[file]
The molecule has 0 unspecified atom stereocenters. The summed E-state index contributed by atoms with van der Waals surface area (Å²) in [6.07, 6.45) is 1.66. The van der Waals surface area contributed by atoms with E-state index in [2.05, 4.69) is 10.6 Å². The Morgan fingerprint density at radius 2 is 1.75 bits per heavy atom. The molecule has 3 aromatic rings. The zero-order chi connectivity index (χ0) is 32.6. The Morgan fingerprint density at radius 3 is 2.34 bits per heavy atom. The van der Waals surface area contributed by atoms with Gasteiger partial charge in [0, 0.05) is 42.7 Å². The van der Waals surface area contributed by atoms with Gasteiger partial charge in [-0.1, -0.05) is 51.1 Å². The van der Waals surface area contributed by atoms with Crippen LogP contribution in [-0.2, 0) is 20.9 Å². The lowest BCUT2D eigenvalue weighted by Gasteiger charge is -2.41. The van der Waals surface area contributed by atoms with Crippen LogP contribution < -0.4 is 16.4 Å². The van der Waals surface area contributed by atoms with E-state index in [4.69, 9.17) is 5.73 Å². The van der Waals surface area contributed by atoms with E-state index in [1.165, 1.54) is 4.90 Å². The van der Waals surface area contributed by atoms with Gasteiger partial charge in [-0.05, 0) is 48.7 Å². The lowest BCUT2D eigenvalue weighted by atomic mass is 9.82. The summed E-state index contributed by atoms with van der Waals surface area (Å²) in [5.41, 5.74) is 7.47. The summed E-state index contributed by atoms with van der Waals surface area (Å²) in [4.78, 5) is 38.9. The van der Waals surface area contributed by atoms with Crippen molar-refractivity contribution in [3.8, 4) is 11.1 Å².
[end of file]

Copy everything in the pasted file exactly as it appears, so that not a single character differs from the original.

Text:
The molecule has 0 unspecified atom stereocenters. The summed E-state index contributed by atoms with van der Waals surface area (Å²) in [6.07, 6.45) is 1.66. The van der Waals surface area contributed by atoms with E-state index in [2.05, 4.69) is 10.6 Å². The Morgan fingerprint density at radius 2 is 1.75 bits per heavy atom. The molecule has 3 aromatic rings. The zero-order chi connectivity index (χ0) is 32.6. The Morgan fingerprint density at radius 3 is 2.34 bits per heavy atom. The van der Waals surface area contributed by atoms with Gasteiger partial charge in [0, 0.05) is 42.7 Å². The van der Waals surface area contributed by atoms with Gasteiger partial charge in [-0.1, -0.05) is 51.1 Å². The van der Waals surface area contributed by atoms with Crippen LogP contribution in [-0.2, 0) is 20.9 Å². The lowest BCUT2D eigenvalue weighted by Gasteiger charge is -2.41. The van der Waals surface area contributed by atoms with Crippen LogP contribution < -0.4 is 16.4 Å². The van der Waals surface area contributed by atoms with E-state index in [4.69, 9.17) is 5.73 Å². The van der Waals surface area contributed by atoms with E-state index in [1.165, 1.54) is 4.90 Å². The van der Waals surface area contributed by atoms with Gasteiger partial charge in [-0.05, 0) is 48.7 Å². The lowest BCUT2D eigenvalue weighted by atomic mass is 9.82. The summed E-state index contributed by atoms with van der Waals surface area (Å²) in [5.41, 5.74) is 7.47. The summed E-state index contributed by atoms with van der Waals surface area (Å²) in [4.78, 5) is 38.9. The van der Waals surface area contributed by atoms with Crippen molar-refractivity contribution in [3.8, 4) is 11.1 Å².